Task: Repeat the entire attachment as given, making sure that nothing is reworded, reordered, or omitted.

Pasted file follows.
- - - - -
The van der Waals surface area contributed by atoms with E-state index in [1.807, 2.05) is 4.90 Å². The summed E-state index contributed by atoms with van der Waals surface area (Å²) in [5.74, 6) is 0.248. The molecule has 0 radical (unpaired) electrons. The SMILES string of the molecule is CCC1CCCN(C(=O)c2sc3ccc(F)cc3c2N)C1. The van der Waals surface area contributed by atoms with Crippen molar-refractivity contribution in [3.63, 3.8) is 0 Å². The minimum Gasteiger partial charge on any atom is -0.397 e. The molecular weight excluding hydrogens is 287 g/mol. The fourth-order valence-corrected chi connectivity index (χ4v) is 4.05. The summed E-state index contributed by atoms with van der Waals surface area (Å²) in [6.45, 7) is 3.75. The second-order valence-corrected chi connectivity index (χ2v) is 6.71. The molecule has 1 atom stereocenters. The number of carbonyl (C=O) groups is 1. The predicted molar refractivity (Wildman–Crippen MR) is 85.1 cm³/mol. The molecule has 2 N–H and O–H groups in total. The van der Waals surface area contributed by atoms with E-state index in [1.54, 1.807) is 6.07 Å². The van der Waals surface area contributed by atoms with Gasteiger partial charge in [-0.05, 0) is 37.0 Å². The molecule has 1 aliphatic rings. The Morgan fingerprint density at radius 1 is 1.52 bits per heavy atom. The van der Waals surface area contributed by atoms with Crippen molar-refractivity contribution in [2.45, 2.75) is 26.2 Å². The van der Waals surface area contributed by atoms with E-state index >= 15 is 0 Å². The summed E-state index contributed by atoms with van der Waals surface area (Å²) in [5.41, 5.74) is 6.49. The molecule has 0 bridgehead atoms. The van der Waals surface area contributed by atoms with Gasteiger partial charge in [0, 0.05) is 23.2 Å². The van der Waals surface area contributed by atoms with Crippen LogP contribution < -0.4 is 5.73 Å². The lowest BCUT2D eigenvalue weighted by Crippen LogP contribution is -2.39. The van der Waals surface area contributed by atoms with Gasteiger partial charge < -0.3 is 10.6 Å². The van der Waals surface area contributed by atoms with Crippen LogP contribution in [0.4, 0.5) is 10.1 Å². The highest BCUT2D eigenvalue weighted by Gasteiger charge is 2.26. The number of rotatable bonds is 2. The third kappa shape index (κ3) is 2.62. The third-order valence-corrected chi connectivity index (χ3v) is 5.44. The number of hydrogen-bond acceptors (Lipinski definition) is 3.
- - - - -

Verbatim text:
The van der Waals surface area contributed by atoms with E-state index in [1.807, 2.05) is 4.90 Å². The summed E-state index contributed by atoms with van der Waals surface area (Å²) in [5.74, 6) is 0.248. The molecule has 0 radical (unpaired) electrons. The SMILES string of the molecule is CCC1CCCN(C(=O)c2sc3ccc(F)cc3c2N)C1. The van der Waals surface area contributed by atoms with Crippen molar-refractivity contribution in [3.63, 3.8) is 0 Å². The minimum Gasteiger partial charge on any atom is -0.397 e. The molecular weight excluding hydrogens is 287 g/mol. The fourth-order valence-corrected chi connectivity index (χ4v) is 4.05. The summed E-state index contributed by atoms with van der Waals surface area (Å²) in [6.45, 7) is 3.75. The second-order valence-corrected chi connectivity index (χ2v) is 6.71. The molecule has 1 atom stereocenters. The number of carbonyl (C=O) groups is 1. The predicted molar refractivity (Wildman–Crippen MR) is 85.1 cm³/mol. The molecule has 2 N–H and O–H groups in total. The van der Waals surface area contributed by atoms with E-state index in [1.54, 1.807) is 6.07 Å². The van der Waals surface area contributed by atoms with Gasteiger partial charge in [-0.05, 0) is 37.0 Å². The molecule has 1 aliphatic rings. The Morgan fingerprint density at radius 1 is 1.52 bits per heavy atom. The van der Waals surface area contributed by atoms with Crippen molar-refractivity contribution in [2.45, 2.75) is 26.2 Å². The van der Waals surface area contributed by atoms with E-state index >= 15 is 0 Å². The summed E-state index contributed by atoms with van der Waals surface area (Å²) in [5.41, 5.74) is 6.49. The molecule has 0 bridgehead atoms. The van der Waals surface area contributed by atoms with Gasteiger partial charge in [0, 0.05) is 23.2 Å². The van der Waals surface area contributed by atoms with Crippen LogP contribution < -0.4 is 5.73 Å². The lowest BCUT2D eigenvalue weighted by Crippen LogP contribution is -2.39. The van der Waals surface area contributed by atoms with Gasteiger partial charge < -0.3 is 10.6 Å². The van der Waals surface area contributed by atoms with Crippen LogP contribution in [0.4, 0.5) is 10.1 Å². The highest BCUT2D eigenvalue weighted by Gasteiger charge is 2.26. The number of rotatable bonds is 2. The third kappa shape index (κ3) is 2.62. The third-order valence-corrected chi connectivity index (χ3v) is 5.44. The number of hydrogen-bond acceptors (Lipinski definition) is 3.